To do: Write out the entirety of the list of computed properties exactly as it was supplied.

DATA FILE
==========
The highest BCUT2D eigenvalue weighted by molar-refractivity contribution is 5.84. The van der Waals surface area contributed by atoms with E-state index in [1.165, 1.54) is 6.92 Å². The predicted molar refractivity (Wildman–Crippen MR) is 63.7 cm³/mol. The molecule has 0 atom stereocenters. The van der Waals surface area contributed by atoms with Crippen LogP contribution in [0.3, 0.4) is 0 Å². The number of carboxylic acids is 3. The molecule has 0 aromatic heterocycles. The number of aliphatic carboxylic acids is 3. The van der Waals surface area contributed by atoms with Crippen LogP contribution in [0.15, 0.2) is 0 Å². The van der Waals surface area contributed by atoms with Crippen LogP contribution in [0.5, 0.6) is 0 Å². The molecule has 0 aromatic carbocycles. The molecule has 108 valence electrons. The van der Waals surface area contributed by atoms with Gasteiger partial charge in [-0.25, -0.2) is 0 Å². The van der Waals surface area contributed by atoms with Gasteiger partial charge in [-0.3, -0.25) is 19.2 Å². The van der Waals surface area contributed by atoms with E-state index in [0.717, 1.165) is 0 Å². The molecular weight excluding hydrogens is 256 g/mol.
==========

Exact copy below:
The highest BCUT2D eigenvalue weighted by molar-refractivity contribution is 5.84. The van der Waals surface area contributed by atoms with E-state index in [1.165, 1.54) is 6.92 Å². The predicted molar refractivity (Wildman–Crippen MR) is 63.7 cm³/mol. The molecule has 0 atom stereocenters. The van der Waals surface area contributed by atoms with Crippen LogP contribution in [0.3, 0.4) is 0 Å². The number of carboxylic acids is 3. The molecule has 0 aromatic heterocycles. The number of aliphatic carboxylic acids is 3. The van der Waals surface area contributed by atoms with Crippen LogP contribution in [0.15, 0.2) is 0 Å². The van der Waals surface area contributed by atoms with Crippen LogP contribution in [0.5, 0.6) is 0 Å². The molecule has 0 aromatic carbocycles. The molecule has 108 valence electrons. The van der Waals surface area contributed by atoms with Gasteiger partial charge in [-0.25, -0.2) is 0 Å². The van der Waals surface area contributed by atoms with Gasteiger partial charge in [-0.3, -0.25) is 19.2 Å². The van der Waals surface area contributed by atoms with E-state index in [0.717, 1.165) is 0 Å². The molecular weight excluding hydrogens is 256 g/mol.